ENGL 2102 - Rhapsody & Revolution: Romanticism & its Legacies

North Terrace Campus - Semester 2 - 2014

Romanticism has profoundly shaped modern sensibilities, informing our conceptions of individual subjectivity, our notions of the creative artist and the role of art, our understanding of the relation of the individual to the natural world, and our ideas of the fantastic and the uncanny. Arising as an ambivalent reaction to various intellectual strands of the Enlightenment, and a rebellion against classicism in the arts, the Romantic movement swept Europe in the wake of the French Revolution of 1789 and had momentous effects on all art forms: literature, music, dance, and the visual arts. In this course we will explore some major Romantic texts in relation to a set of key themes: revolution, liberty and gender; the role of art and the conception of the creative artist; the exaltation of the emotions, the senses and the imagination; the relation of the individual to nature; the uncanny and the fantastic; Bohemianism and alternative communities. Texts examined may include poetry, political writing and essays, novels, biographies, visual artworks, instrumental music, opera and ballet. Students completing this course will develop an enhanced understanding of key Romantic texts and ideas, as well as an appreciation of how Romantic ideologies and motifs underpin subsequent cultural movements such as the Gothic, Decadence, Surrealism and Modernism.

  • General Course Information
    Course Details
    Course Code ENGL 2102
    Course Rhapsody & Revolution: Romanticism & its Legacies
    Coordinating Unit English and Creative Writing
    Term Semester 2
    Level Undergraduate
    Location/s North Terrace Campus
    Units 3
    Contact 3 hours per week
    Prerequisites 12 units of level I study
    Assumed Knowledge Familiarity with the reading and analysis of literary texts equivalent to Level 1 English standard
    Course Description Romanticism has profoundly shaped modern sensibilities, informing our conceptions of individual subjectivity, our notions of the creative artist and the role of art, our understanding of the relation of the individual to the natural world, and our ideas of the fantastic and the uncanny. Arising as an ambivalent reaction to various intellectual strands of the Enlightenment, and a rebellion against classicism in the arts, the Romantic movement swept Europe in the wake of the French Revolution of 1789 and had momentous effects on all art forms: literature, music, dance, and the visual arts. In this course we will explore some major Romantic texts in relation to a set of key themes: revolution, liberty and gender; the role of art and the conception of the creative artist; the exaltation of the emotions, the senses and the imagination; the relation of the individual to nature; the uncanny and the fantastic; Bohemianism and alternative communities. Texts examined may include poetry, political writing and essays, novels, biographies, visual artworks, instrumental music, opera and ballet. Students completing this course will develop an enhanced understanding of key Romantic texts and ideas, as well as an appreciation of how Romantic ideologies and motifs underpin subsequent cultural movements such as the Gothic, Decadence, Surrealism and Modernism.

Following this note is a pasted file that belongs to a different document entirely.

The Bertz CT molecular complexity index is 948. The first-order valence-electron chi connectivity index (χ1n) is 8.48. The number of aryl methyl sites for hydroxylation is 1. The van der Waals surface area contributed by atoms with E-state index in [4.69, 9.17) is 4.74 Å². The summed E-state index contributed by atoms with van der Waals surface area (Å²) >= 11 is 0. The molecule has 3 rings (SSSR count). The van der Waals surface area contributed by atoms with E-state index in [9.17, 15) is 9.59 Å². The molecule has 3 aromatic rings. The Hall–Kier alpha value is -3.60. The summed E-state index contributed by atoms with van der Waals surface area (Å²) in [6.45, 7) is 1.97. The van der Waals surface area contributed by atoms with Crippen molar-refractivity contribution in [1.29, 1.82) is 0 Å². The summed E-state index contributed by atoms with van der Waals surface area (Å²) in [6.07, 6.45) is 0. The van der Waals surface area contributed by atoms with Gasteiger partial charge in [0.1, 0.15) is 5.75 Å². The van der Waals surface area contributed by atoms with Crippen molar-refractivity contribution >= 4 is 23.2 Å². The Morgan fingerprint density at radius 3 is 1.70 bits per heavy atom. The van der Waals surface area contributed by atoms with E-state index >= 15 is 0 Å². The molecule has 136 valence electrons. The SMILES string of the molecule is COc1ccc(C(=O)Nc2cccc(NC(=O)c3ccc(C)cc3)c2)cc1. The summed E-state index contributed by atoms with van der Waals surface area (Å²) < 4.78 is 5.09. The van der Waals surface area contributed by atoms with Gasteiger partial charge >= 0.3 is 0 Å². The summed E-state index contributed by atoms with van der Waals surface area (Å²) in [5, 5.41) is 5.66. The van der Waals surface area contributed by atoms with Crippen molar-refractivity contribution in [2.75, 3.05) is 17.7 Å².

Course Staff

    Course Coordinator: Dr Maggie Tonkin

    Course Timetable

    The full timetable of all activities for this course can be accessed from Course Planner.

  • Learning Outcomes
    Course Learning Outcomes
    At the successful completion of this course, students will be able to:
    1 Gain knowledge of pan-European and British Romanticism
    2 Undertake textual analysis of key Romantic texts
    3 Identify and explain each text's engagement with its historical and cultural context
    4 Read and interpret criticism, and apply it within an academic argument
    5 Locate and access primary and secondary sources
    6 Write logical and coherent arguments based on evidence, and engage in critical debate
    7 Work with others to explore ideas and to collectively negotiate solutions to problems
    8 Evaluate the contribition of Romanticism to subsequent cultural movements, and to contemporary understandings of culture
    9 Use technologies relevant to the University learning environment
    University Graduate Attributes

    This course will provide students with an opportunity to develop the Graduate Attribute(s) specified below:

    University Graduate Attribute Course Learning Outcome(s)
    Knowledge and understanding of the content and techniques of a chosen discipline at advanced levels that are internationally recognised. 1-4